What the Olympics are Really About


When CNN and ESPN emerged on the media market, the idea of 24-hour news and sports coverage was born.

Fast forward several decades and now we have those networks AND Internet “media” sites like TMZ AND an array of social media networks and users that grows by the millisecond.

All of those outlets means that we’ll see more photos, videos, pithy thoughts, snarky comments, analysis articles and historic moments than ever during these 2016 Olympic Games in Rio de Janeiro, Brazil.

While that means a closer seat to the Olympics than ever for the common man, it also means we get to deal with the ongoing conversation about what isn’t going right with these Games, the first ever to be held in South America.

Athletes, fans, media members, the International Olympic Committee (IOC), even natives themselves, have had plenty of negative feedback already on the chosen host city and its equipment for arguably the world’s biggest athletics competition, political platform and global relations stage.

There’s the threat of the mosquito-borne Zika virus.

The water quality and safety are highly questionable.

The security is iffy. (But where is it not iffy in the world today?)

The facilities are shoddy.

Athletes aren’t showing up.

Legendary guests aren’t showing up.

The opening ceremonies are set for tape delay.

Why is golf an Olympic sport again?

What will happen to Rio’s investment in infrastructure improvement after the party guests leave?

Those have been among the statements and questions surrounding these games.

It seems our can’t-turn-it-off, everyone-is-an-analyst-in-everything world has more to criticize and complain about than ever as the world’s nations gather for that special, once-every-four-years event we call the Olympics.

Has our social media-assisted access to the event, no matter where it’s held, cheapened the allure of the Olympic Games?

We arguably live in a “what have you done for me lately” and “I want instant gratification” world. Have those characteristics of our earth as it stands in 2016 also cheapened this major international get-together?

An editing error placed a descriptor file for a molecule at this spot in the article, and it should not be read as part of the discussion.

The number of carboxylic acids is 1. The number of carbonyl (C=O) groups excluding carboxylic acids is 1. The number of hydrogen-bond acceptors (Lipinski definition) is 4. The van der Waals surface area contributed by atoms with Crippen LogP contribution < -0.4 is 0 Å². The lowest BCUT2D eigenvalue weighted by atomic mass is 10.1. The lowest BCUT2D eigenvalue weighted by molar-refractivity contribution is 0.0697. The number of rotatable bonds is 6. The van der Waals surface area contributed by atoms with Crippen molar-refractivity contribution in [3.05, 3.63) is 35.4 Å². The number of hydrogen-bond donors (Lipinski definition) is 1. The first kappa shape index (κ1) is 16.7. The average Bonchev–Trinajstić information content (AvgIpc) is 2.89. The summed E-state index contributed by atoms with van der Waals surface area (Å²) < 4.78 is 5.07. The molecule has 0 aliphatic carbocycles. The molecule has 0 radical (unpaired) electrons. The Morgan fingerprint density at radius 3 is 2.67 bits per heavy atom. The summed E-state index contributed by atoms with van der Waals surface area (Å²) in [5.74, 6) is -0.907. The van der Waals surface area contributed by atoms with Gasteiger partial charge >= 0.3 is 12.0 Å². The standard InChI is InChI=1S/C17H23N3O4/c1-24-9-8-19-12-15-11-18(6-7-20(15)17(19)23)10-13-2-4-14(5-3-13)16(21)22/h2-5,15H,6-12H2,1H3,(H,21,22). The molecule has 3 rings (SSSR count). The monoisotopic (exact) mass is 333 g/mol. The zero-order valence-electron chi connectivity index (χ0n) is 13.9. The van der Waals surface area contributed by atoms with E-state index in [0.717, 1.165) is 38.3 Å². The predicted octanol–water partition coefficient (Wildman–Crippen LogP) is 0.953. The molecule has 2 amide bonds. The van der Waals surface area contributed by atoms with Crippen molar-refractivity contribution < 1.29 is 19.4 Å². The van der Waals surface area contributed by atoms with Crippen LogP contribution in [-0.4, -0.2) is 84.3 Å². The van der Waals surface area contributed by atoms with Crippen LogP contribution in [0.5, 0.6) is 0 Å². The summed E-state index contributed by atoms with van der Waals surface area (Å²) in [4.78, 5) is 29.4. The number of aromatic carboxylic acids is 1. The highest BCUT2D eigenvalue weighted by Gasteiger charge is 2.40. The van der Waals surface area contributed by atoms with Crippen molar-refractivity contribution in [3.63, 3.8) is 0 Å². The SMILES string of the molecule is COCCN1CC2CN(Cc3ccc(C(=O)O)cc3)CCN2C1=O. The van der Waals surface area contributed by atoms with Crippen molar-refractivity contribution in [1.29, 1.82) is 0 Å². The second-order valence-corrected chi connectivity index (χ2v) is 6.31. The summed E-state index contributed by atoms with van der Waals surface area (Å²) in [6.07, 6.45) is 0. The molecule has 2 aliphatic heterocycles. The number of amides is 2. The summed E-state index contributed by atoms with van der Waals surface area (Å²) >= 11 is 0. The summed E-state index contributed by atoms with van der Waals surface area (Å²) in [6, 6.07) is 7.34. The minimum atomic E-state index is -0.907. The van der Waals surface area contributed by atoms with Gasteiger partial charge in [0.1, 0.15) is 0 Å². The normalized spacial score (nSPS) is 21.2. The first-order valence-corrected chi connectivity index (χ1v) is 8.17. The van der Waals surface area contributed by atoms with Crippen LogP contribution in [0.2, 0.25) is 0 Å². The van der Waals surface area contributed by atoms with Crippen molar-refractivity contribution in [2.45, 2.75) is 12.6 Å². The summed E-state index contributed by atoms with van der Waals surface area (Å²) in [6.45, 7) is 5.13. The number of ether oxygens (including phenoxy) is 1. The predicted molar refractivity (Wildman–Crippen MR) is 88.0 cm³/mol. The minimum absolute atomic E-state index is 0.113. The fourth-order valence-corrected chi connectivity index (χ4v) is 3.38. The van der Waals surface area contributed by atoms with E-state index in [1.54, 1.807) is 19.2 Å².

How far are we from the good will these Games represent?

How much pride exists in our modern Olympics?

And will these questions go away in the years to come?

I believe I have reason to think the Olympics may at some point become only an afterthought.

We have instant connectivity to most any information we want via the Internet. I can watch sports live via smartphone and tablet apps instead of tuning into ESPN for programming or Sportscaster. And I can get news coverage in any variety of apps instead of turning to CNN on an analog or digital cable channel.

Just a few years ago, it seemed like HDTV was all the rage. People were buying fancy TVs with incredible picture clarity to see sports, movies and other entertainment in better quality than ever before. Now, how much do we actually take into our brains via a television of any kind?

How many of this year’s Olympic events will Americans (or residents of any other country) watch live or in their entirety on any kind of delay or archived programming? It’s more likely we will follow an event via a social network like Twitter.

And how much will we spend time talking about what goes wrong in Rio than what the world’s greatest athletes accomplish in their sports? I know I have already been guilty of that. (For evidence, listen to half of my points in the podcast above.) Our advanced technology feeds our expectations, and those expectations for entertainment have gotten out of hand.

Starting with the Opening Ceremony, I’m going to make an effort to enjoy the NBC network system’s coverage of the Olympics in Brazil. I’m going to try to be a little less sarcastic about what’s failing and a little more in awe of the spectacle that this gathering and these athletes have been offering us for decades, way back to when the TV and even the radio were not instantly feeding us everything we asked for.

The Olympics are about unity and greatness. And, no matter what fails in Rio, those elements will still be there, as they always have been.


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